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What is the meaning of "reactive" lymph node?
Apr 6, 2003

I wanted to understand the difference of why a radiologist called something an enlarged "reactive" lymph node instead of just an enlarged lymph node(s).

Here's what the most recent MRI stated:

"There are scattered bilateral submadibular lymph nodes which range in dimension from 5 to 12 mm in the long axis and remain unchanged relative to the previous MRI (3 months ago)."

The conclusion on the MRI of the radiologist was this:

"Small reactive submandibular lymph nodes and normal sized lymph nodes in bilateral jugolodigastric nodal stations remain stable since the prior exam."

Response from Dr. Dezube

Health care professionals, including myself, use the word "reactive" frequently. A "reactive" lymph node is one which is enlarged because it is trying to fight off an infection. The truth is that the only way for one to really know if a lymph node is reactive (enlarging as it's fighting off an infection) or malignant is to biopsy the lymph node. That said, radiologists as well as clinicians see lymph nodes day in and day out. After a while, we get a sense of which lymph nodes are worrisome and which are not. On CT scans, we seldom get excited about lymph nodes less than 1 cm.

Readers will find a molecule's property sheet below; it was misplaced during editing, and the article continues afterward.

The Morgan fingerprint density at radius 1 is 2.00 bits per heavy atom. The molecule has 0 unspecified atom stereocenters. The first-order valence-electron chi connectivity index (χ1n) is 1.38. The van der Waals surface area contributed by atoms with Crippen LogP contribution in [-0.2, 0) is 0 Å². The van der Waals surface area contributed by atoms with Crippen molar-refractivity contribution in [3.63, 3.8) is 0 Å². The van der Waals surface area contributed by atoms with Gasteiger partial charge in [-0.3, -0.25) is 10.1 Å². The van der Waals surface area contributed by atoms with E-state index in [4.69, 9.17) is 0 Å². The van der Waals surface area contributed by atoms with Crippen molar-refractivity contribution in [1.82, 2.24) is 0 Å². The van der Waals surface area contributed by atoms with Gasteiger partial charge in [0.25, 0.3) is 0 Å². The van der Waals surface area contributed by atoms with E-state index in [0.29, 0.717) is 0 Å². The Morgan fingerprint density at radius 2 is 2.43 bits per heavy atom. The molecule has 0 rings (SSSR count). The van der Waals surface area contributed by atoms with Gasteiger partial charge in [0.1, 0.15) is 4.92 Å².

So that radiologist is saying that you have scattered bilateral (meaning both sides of your body) and that they look reactive in nature (not malignant). Had he left out the word "reactive" and simply said "small submandibular lymph nodes...", the report would still be the same. All in all, I interpret what you wrote to me as good news.

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